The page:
Rhinophyma

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Rhinophyma
Domenico ghirlandaio, ritratto di nonno con nipote.jpg
An Old Man and His Grandson, by Domenico Ghirlandaio
SpecialtyDermatology Edit this on Wikidata

Rhinophyma is a condition causing development of a large, bulbous nose associated with granulomatous infiltration, commonly due to untreated rosacea.[1] The condition is most common in older white males.[2]

Colloquial terms for the rhinophyma include "whiskey nose", "gin blossom", "toros nose", and "potato nose".[2]

Signs and symptoms[edit]

An example of severe rhinophyma.

Rhinophyma is characterised by prominent pores and a fibrous thickening of the nose, sometimes with papules.[3] It is associated with the common skin condition rosacea and it can be classified clinically into 5 grades of increasing severity.[4]

Complications[edit]

Tissue thickening may come to cause airway obstruction and impede breathing.[2]

Rhynophyma cause psychological distress due to its effect on one's personal appearance[5][2] and social perceptions of a link with alcoholism.[2]

Causes[edit]

Rhinophyma develops in certain individuals with an unknown predisposition from long-standing rosacea which has progressed to a severe form.[2]

Although rhinophyma has been commonly presumed to be linked to alcoholism, a direct causal relationship between the condition and excessive alcohol consumption has not been substantiated.[2] Alcohol may cause increased flushing in those affected.[6]

Pathophysiology[edit]

Rhinophyma develops in some individuals after long-standing rosacea that has progressed to acne rosacea.[2]

Rosacea usually commences in people between the age of 20-30 years. Rosacea begins with facial flushing (pre-rosacea). The nasal skin then thickens and hypervascularises, leading to persistent erythema (vascular rosacea). Papules and pustules then develop, marking the beginning of acne (inflammatory) rosacea. A subset of those affected by acne rosacea go on to develop rhinophyma. Chronic infection is common as the thickened sebaceous fluid traps bacteria.[2]

Rhinophyma is characterised by hypertrophy of nasal skin, with hyperplasia and fibrosis of the sebaceous glands and connective tissue. The nasal tip and alae are preferentially affected by the hypertrophy, and the lower portion of the nose is predominately affected. The underlying bony structure is not affected.[2]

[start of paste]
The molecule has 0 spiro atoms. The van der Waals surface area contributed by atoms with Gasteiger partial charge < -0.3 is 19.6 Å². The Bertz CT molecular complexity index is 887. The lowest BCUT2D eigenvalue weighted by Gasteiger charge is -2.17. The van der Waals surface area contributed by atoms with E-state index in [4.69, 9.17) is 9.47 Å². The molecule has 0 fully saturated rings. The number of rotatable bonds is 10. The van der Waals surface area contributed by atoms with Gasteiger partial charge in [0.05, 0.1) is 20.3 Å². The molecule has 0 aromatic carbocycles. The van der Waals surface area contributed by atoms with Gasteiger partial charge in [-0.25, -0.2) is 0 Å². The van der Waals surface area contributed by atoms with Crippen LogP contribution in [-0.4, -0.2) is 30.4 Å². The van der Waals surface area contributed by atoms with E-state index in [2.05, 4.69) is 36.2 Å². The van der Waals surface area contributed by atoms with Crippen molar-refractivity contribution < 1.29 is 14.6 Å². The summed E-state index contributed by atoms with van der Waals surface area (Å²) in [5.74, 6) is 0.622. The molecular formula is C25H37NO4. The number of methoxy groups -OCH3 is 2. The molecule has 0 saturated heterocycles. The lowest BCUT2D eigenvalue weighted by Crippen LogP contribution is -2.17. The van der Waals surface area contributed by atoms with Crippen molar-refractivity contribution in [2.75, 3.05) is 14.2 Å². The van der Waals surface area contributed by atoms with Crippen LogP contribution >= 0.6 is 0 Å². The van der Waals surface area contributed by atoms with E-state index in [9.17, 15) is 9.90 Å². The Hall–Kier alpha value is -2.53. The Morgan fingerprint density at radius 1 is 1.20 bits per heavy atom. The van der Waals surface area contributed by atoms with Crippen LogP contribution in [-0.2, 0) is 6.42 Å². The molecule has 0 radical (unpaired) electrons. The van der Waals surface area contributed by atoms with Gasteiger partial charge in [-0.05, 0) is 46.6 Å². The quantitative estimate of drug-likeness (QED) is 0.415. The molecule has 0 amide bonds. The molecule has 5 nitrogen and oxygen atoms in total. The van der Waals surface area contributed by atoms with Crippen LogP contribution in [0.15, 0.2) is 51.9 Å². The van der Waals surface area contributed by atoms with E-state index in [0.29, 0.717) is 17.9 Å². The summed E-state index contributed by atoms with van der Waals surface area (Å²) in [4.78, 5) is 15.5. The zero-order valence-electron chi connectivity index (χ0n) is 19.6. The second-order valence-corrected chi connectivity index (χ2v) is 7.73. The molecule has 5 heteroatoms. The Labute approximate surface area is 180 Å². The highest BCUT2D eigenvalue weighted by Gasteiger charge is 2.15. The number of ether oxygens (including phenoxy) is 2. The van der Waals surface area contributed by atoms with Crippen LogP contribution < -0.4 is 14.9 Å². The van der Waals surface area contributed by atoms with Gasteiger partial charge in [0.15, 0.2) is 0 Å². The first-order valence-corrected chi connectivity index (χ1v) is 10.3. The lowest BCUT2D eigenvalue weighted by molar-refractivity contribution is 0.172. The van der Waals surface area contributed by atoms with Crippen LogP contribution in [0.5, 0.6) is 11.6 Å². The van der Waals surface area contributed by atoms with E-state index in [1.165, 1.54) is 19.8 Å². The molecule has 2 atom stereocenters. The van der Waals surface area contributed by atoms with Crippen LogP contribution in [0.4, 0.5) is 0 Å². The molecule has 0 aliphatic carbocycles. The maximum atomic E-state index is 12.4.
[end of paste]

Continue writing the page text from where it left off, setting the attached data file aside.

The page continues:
The exact pathophysiological mechanism underlying the development of rosacea and rhinophyma is unknown, but a combination of neurovascular and immune disturbance is thought to be involved, causing inflammation, fibrosis, and vascularisation.[2]

Male predisposition[edit]

Even though females are more often affected by acne rosacea, they seldom go on to develop rhinophyma. It is thought that androgenic factors predispose men to develop rhynophyma.[2]

Diagnosis[edit]

Rhinophyma is diagnosed clinically based on presentation (erythema, telangiectasias, and nasal skin hypertrophy). Diagnosis is confirmed by histology.[2]

Treatment[edit]

Treatment consists of paring down the bulk of the tissue with a sharp instrument or carbon dioxide laser and allowing the area to re-epithelialise. Sometimes, the tissue is completely excised and the raw area skin-grafted.[7]

Epidemiology[edit]

Rhynophyma usually occurs in white men older than 50 years. Males are 5 to 30 times as likely to be affected as females.[2] In the United States, people of predominant Asian and African ancestry are only rarely affected by the condition.[2]

Society[edit]

Colloquial names for the condition include "whiskey nose", "gin blossom", and "potato nose". The condition has often been presumed to be a result of alcoholism (even though it remains unclear whether alcohol actually contributes to the development of rhynophyma) which has led to stigmatisation of people with the condition. In film, villainous characters have been portrayed as having rhynophyma, notably the evil queen in the animated film Snow White and the Seven Dwarfs.[2] Among those people known to have had the disease was the American banker J.P. Morgan.

References[edit]

  1. ^ Cohen AF, Tiemstra JD (2002). "Diagnosis and treatment of rosacea". J Am Board Fam Pract. 15 (3): 214–7. PMID 12038728.
  2. ^ a b c d e f g h i j k l m n o p Dick, Mary K.; Patel, Bhupendra C. (2020), "Rhinophyma", StatPearls, Treasure Island (FL): StatPearls Publishing, PMID 31335093, retrieved 2020-12-24
  3. ^ "Rosacea". Dermnetnz.org.
  4. ^ Wang, Yan, MD, PhD, Allen, Philip, MB, BS. Giant Rhinophyma. Adv Anat Pathol. 2020;27(6):422-424. doi:10.1097/PAP.0000000000000282.
  5. ^ "Rhinophyma". Retrieved 24 March 2011.
  6. ^ Fitzpatrick, James E.; Morelli, Joseph G. (4 August 2015). Dermatology Secrets Plus (5th ed.). Elsevier Health Sciences. p. 511. ISBN 9780323313551. Retrieved 10 May 2016.
  7. ^ Dhingra P.L. Diseases of Ear, Nose and Throat, 6th edition, New Delhi 2013, 490 pp. ISBN 9788131234310

External links[edit]

Classification
External resources